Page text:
Wednesday, May 13, 2015

As Hunters Focus On Turkeys, PA Game Commission Applauds Partner National Wild Turkey Federation

National Wild Turkey Federation surpasses fundraising milestone in Pennsylvania.

The wind was calm, the air was cool and, as darkness turned to daylight, the woods were silent for as far as the ear could hear.
Soon, the songbird symphony started. Then, a raspy gobble pierced the dawn, so close it could be felt.

And as the sky began to glow with oranges and blues, that big bird became visible and curiously approached the calls coming from the hunter’s direction.

With spring turkey season now open, this might well describe the morning some lucky hunter experienced today. Sometimes everything goes perfectly.

And the Pennsylvania Game Commission would like to recognize the fact that generous contributions by conservation partners like the National Wild Turkey Federation play no small part in these perfect mornings.

Through habitat creation and maintenance, hunter recruitment, education, outreach and wild turkey research, NWTF recently reached an impressive milestone, hitting the $6 million mark in funds it has raised and spent in Pennsylvania.

Game Commission Executive Director R. Matthew Hough said it’s something to be celebrated.

“Wildlife conservation can’t happen without the cooperation of people who care,” Hough said. “Pennsylvania relies on its hunters and trappers, through the annual purchase of their licenses, to fund for all Pennsylvanians the management of game and nongame species alike, but other revenue still is needed.

“With its contributions over the years, NWTF has helped us to better understand our wild turkeys, restore their population, as well as create the habitat necessary for populations to expand,” Hough said. “The organization is an exemplary partner, the success of which gives all of us reason to celebrate.”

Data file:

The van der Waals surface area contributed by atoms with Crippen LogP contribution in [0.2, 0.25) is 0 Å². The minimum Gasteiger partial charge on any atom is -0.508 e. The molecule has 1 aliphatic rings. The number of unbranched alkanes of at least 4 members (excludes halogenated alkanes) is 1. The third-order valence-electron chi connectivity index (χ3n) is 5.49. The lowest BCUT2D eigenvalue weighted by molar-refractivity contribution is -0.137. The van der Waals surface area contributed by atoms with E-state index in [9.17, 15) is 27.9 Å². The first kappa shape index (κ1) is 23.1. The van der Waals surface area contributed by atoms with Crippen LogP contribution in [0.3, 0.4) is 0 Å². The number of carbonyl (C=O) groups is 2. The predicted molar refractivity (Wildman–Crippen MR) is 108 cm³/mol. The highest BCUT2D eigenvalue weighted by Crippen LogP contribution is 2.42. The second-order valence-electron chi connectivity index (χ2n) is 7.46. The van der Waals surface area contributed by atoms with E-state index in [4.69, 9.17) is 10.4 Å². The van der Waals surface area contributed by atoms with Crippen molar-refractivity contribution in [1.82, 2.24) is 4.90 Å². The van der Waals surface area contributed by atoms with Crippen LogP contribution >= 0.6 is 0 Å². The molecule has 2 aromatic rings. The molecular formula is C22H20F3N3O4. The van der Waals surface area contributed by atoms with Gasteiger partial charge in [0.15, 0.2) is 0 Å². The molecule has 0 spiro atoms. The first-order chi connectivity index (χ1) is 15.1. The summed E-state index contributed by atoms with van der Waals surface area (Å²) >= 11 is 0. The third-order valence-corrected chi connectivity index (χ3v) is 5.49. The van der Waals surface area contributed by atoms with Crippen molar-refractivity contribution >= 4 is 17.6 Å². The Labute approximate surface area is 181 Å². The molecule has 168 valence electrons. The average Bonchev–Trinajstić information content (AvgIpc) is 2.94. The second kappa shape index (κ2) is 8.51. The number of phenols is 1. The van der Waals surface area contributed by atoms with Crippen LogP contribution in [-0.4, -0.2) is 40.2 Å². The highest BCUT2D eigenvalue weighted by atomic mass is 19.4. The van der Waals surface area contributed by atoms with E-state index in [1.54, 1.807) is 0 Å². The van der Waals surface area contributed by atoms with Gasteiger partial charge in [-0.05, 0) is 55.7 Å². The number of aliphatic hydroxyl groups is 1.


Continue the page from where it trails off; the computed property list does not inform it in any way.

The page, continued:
NWTF Regional Biologist Bob Eriksen said $3.1 million of the now more than $6 million total NWTF has spent in Pennsylvania went to wildlife habitat-enhancement projects, about 80 percent of which occurred on state game lands. In 2015 alone, NWTF has raised more than $194,000 for habitat work in Pennsylvania – on both public and private lands.

NWTF over the years also has spent in Pennsylvania about $140,000 for land acquisition – much of which ends up being added to state game lands or other properties open to public hunting; $269,000 for hunter-safety education; $149,000 for wild-turkey research projects led by the Game Commission; more than $500,000 for outreach programs that encourage people to get outdoors and hunt turkeys; and about $450,000 on youth education.

“It’s an investment in the future of our wildlife resources and our hunting tradition,” Eriksen said of the money NWTF continues to raise and spend in Pennsylvania. “It certainly is money well spent.”

Equally valuable is the time NWTF chapter members volunteer within Pennsylvania. Whether it’s putting on an educational program, completing habitat work, helping to trap turkeys or assisting with other research, the organization continuously is working for wild turkeys.

Eriksen said NWTF’s membership in Pennsylvania is more than 13,000 strong. There are 84 local NWTF chapters statewide, and each hosts a major fundraising banquet each year to generate money to be put back into Pennsylvania, benefiting wild turkeys and other wildlife.

Within Pennsylvania in 2014, the banquets raised more than $250,000 to be spent in Pennsylvania, Eriksen said.

Some of the money donated qualifies for matching federal dollars, meaning it’s more valuable than its bottom line suggests. And the Game Commission typically partners on habitat projects NWTF supports on game lands by providing workers and equipment to carry out the projects.

Mary Jo Casalena, the Game Commission’s wild turkey biologist, said that while NWTF’s investment in Pennsylvania has reached the $6 million mark, it’s hard to put a price tag on the amount of good the organization has done for the state’s wild turkeys, especially considering the volunteer hours NWTF donates.

NWTF’s habitat projects helped wild turkey populations expand into new areas, creating more hunting opportunities in more places, she said.

“Partners like NWTF are among the reasons Pennsylvania is a top turkey-hunting state, a leader in wild-turkey research and has the healthy wild-turkey population it does,” Casalena said.

Eriksen said while hitting the $6 million mark is an important milestone, it’s by no means a destination, and the organization continues its efforts to benefit Pennsylvania’s wild turkeys.

“I can assure you we will celebrate many more milestones along the way,” he said.

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